By Jason Klaiber
Though she began participating in its activities later in life than most, Esther Dygert has since become a shining example of athleticism and heart within the Special Olympics organization.
A resident of Earlville, a village situated on the border of Madison and Chenango counties, Dygert is, like many in the New York State chapter, a multi-sport, year-round competitor.
Convinced to get involved in her mid-50s after conversing with a friend already in the fold, she debuted by trying her hand at snowshoeing about four years ago. From there, Dygert took a liking to volleyball, bowling and bocce, and just this summer, she added cycling to her list of sports—which she contemplates expanding even further to include swimming.
Nearing 60, Dygert shows no signs of slowing down and no intention of pursuing retirement; in fact, she credits her membership in Special Olympics as a contributor to the betterment of her overall health and the rechanneling of negative energy.
As someone who deals with anxiety and bouts of anger in addition to diabetes and emphysema, Dygert finds a certain comfort in her time-filling concentration on the competitive atmosphere, plus the physical exertion itself is tied to gradual weight loss and the on-the-spot release of mood-boosting neurotransmitters.
“Esther is a great example of who we are, what people want in their lives and someone who is taking advantage of what there is to offer,” said Stacey Hengsterman, the president and chief executive officer of Special Olympics New York. “To hear that she has found so much joy with our organization at this time in her life is exactly what we want to hear.”
According to her coach, Margaret Kuhn, Dygert displays a combination of endurance and enthusiasm no matter the sport.
On the YMCA volleyball court in the spring months, Dygert is known to dive onto the floor to keep a rally going. In the wintertime, she trudges through the snow, the cold and tiredness with her enlarged footwear.
“She’ll go all out,” Kuhn said. “If she falls, she gets back up.”
Like anyone, though, she’s prone to frustration every once in a while if she misses a spike or rolls a gutterball, but she chooses to walk it off for a second or two, calm herself and quickly regain focus.
That dedicated approach of hers, Kuhn says, is matched with a youthful attitude and a caring personality.
“She looks out for people and would not have a problem telling somebody if they did something out of line to her friends,” Kuhn said.
At times a shoulder to lean on in the midst of bad days and a helping hand if anyone needs a ride to an event, Kuhn refers to her volunteer role coaching Dygert and about 75 other athletes as a “rewarding” follow-up to teaching business and computer science classes in the Adirondack Central School District.
“It’s a good family,” she said of her Central New York squad. “We’re all there for each other.”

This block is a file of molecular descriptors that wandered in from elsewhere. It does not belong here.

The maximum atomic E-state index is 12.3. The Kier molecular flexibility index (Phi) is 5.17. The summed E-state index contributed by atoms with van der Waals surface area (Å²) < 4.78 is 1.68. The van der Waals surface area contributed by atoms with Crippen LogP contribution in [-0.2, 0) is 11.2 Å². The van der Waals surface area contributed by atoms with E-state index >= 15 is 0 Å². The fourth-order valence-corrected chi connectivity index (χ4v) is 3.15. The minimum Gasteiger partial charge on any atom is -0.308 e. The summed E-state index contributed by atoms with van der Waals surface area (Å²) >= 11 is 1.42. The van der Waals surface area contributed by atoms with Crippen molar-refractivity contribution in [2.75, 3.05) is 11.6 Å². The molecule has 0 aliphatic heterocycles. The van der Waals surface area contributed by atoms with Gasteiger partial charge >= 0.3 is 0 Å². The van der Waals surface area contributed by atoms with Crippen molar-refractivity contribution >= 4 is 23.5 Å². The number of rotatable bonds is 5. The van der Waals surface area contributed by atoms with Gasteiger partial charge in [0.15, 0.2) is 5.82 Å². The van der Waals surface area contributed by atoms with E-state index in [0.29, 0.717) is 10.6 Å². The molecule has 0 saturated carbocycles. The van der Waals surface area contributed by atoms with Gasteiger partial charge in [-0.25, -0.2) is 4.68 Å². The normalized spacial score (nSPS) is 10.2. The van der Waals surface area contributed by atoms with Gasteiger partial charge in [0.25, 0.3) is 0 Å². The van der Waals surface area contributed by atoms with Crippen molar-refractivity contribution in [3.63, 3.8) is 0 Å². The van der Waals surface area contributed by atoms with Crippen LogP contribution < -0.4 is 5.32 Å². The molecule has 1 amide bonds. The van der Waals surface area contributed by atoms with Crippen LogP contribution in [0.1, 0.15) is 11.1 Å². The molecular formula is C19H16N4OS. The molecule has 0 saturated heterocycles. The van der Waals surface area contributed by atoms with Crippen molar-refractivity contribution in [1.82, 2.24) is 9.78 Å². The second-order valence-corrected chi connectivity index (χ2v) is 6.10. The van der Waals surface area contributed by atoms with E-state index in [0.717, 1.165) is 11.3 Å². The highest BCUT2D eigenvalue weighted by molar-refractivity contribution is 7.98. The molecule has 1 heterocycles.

Kuhn said that even among opposing teams the Special Olympics athletic matches end with high fives all around, and nobody goes away accusing anyone of cheating.
Hengsterman said the impact of the organization lies in that always-apparent level of sportsmanship and the social inclusion its activities promote for people with intellectual and physical differences.
With the limitations on gathering during the height of COVID, however, a large number of Special Olympians had trouble finding a proper outlet to serve as a placeholder.
Dygert said she grew bored and slightly discouraged during that stretch of time when gyms were closed, quarantining was mandated, and full-capacity activities were put on hold.
“It’s a lot better being back because I like keeping busy,” she said.
In the meantime, biweekly Zoom meetings were set up regionally so that Special Olympics coaches could touch base with the athletes and see how they had been getting by day to day. Along with that, the coaches assigned a series of at-home challenges, such as football tosses through a tire goal and timed sprints from one traffic cone to another.
Apart from her participation in Special Olympics, Dygert pushes through with her disabilities by learning the self-defense techniques of karate at an Oneida martial arts school. Additionally, she serves on the 18-person board for the Madison County Motivators self-advocacy group and works as a cleaner at a Price Chopper grocery store in Hamilton.
One of the top three largest Special Olympics programs in the country, this state’s chapter serves more than 31,000 athletes across the Capital, Central New York, Genesee, Hudson Valley, Long Island, New York City, North Country, Southern Tier and Western New York regions.
Hengsterman, who has been president of the New York chapter for four years, said a major goal is to expand to 71,000 athletes by 2025.
As was the case in 2022, the State Winter Games will be held again in Syracuse in late February of 2023. Facilities are set to include the OnCenter and Greek Peak, and about 1,000 athletes who excel at their local levels will make their way into town.
Throughout the year, the organization covers travel expenses for all athletes and provides training space, equipment and uniforms at no charge.